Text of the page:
A really wild way to grow kids
A radical preschool movement that advocates toughening up the little darlings with a back-to-nature approach – including turfing them outdoors in all but extreme weather – is gaining momentum in New Zealand.
Forty preschool teachers visited "forest kindergartens" in Europe in June and July, and came back ready to take off the bubble-wrap and expose their Kiwi charges to the elements. Teachers in Auckland, Dunedin, Tauranga and Wellington are planning to adopt some of the practices they saw abroad.
Forest kindergartens started in Denmark and Sweden in the 1950s and are now well established in Europe and the UK, where there are more than 1000 operating. The Scots call them "secret garden" kindergartens and in England they're known as "forest schools".
In the European schools, each day's childcare session begins at "base camp" – which could be a building as basic as a caravan with no plumbing or electricity. Once all the children have arrived, they walk en masse to a forest, beach or reserve. They play with whatever materials they find in nature, and dig a hole in the ground if they need the toilet.
Several weeks ago, Auckland kindergarten owner-operator Cathy Catto decided to base some sessions outdoors – starting with a one kilometre walk three times a week to One Tree Hill reserve and back.
The children carry their own lunch, and there is no such thing as bad weather. "You just dress appropriately. If a parent says `My child is too sick to go out', my response would be `Your child should be at home'."
Catto wanted to "roll back the clock 30 or 40 years" when Kiwi kids took more risks. She put the proposal to all 20 families and "no-one said no".
"Some of the parents were going, `But it's one kilometre'. I'm going, `So what? They'll get fit'."
The kids don't have to dig a hole to go to the toilet though - there are public toilets at the reserve.
Catto will teach maths, science and language using nature. At European kindergartens she visited – in Emmendingen (Germany), Copenhagan (Denmark) and Roehampton (England) – children do "real" tasks such as making fires and cooking soup for lunch. They whittle sticks with tiny knives and saws – honing fine motor skills – and count and classify them. They climb trees – improving gross motor skills – and build mock shelters from branches. She says those three kindergartens have had "no major accidents and haven't lost anybody".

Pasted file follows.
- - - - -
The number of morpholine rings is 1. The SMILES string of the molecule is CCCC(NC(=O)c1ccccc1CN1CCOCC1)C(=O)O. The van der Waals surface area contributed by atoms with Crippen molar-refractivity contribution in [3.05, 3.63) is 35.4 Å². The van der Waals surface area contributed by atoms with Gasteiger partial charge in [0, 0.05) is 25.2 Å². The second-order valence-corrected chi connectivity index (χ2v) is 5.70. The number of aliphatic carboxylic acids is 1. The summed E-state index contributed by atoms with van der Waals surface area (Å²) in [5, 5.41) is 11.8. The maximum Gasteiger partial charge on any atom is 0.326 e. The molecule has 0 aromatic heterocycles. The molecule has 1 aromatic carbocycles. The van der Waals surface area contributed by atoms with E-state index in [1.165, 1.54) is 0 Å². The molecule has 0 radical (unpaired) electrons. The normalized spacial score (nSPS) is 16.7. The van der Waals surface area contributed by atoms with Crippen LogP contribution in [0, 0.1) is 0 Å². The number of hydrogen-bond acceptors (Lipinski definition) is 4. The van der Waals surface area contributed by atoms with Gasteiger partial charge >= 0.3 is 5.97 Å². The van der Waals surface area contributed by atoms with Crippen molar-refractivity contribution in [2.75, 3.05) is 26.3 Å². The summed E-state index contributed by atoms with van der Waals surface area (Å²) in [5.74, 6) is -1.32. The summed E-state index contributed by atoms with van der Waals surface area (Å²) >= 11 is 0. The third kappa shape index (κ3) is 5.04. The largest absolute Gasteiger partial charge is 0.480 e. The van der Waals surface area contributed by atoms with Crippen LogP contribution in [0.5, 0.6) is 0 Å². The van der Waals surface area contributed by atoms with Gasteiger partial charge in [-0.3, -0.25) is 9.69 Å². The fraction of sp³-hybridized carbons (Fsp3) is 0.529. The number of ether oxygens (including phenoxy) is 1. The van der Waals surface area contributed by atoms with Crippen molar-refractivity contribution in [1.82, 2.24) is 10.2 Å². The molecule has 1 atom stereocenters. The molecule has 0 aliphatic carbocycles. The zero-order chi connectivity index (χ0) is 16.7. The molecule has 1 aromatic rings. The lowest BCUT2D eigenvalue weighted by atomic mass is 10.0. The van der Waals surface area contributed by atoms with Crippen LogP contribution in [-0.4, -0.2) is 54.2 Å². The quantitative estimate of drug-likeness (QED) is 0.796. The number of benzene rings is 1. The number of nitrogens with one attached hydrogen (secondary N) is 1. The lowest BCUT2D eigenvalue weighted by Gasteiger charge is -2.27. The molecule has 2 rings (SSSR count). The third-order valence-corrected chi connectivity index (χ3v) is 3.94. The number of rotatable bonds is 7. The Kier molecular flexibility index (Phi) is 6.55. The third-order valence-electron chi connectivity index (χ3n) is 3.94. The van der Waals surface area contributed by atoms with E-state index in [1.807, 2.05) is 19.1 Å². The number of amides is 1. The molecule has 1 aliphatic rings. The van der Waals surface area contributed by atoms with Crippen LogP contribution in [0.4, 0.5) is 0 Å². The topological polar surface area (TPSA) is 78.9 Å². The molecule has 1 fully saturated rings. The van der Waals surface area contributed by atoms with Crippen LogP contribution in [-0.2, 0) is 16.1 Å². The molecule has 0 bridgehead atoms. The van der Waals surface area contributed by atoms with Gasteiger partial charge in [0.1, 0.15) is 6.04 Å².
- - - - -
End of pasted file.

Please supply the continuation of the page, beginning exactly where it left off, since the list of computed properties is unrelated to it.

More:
But Bob Drummond, who teaches at Aro Valley Preschool in Wellington, thinks safety-obsessed New Zealand may not be ready for the back-to-nature approach.
He returned from a similar trip to Denmark seven years ago enthusing about forest kindergartens but since then "I've been growled at by senior kindergarten teachers for letting children climb trees".
The Education Ministry's group manager of early childhood education, Karl Le Quesne, says the Education (Early Childhood Services) Regulations 2008 do not restrict children playing in public places, going outside in all weather or taking risks. But he says preschools must ensure the safety and well-being of children. They must also have plumbing and electricity, and provide 2.5m2 of indoor space for each child.
But New Zealand Kindergartens chief executive Clare Wells said: "The current regulations are based on children being inside, not being outdoors... There would obviously have to be some discussion within the sector and with the ministry about what we'd need to put in place to make this happen."
She says having children outside all day would be "challenging" because teachers were not supposed to let them out of their sight, or allow children to go beyond what they were capable of. But the movement was worth looking at, she says.
Kathy McFarlane, an executive member of the Federation of Steiner Schools in New Zealand, says Rudolph Steiner teaching follows similar principles.
Children play with natural materials instead of commercial plastic toys, and use adult tools and equipment.
"Some of the basic principals are the same, that children need to learn about life, from life, in context, and have real experiences instead of virtual ones."
Sunday Star Times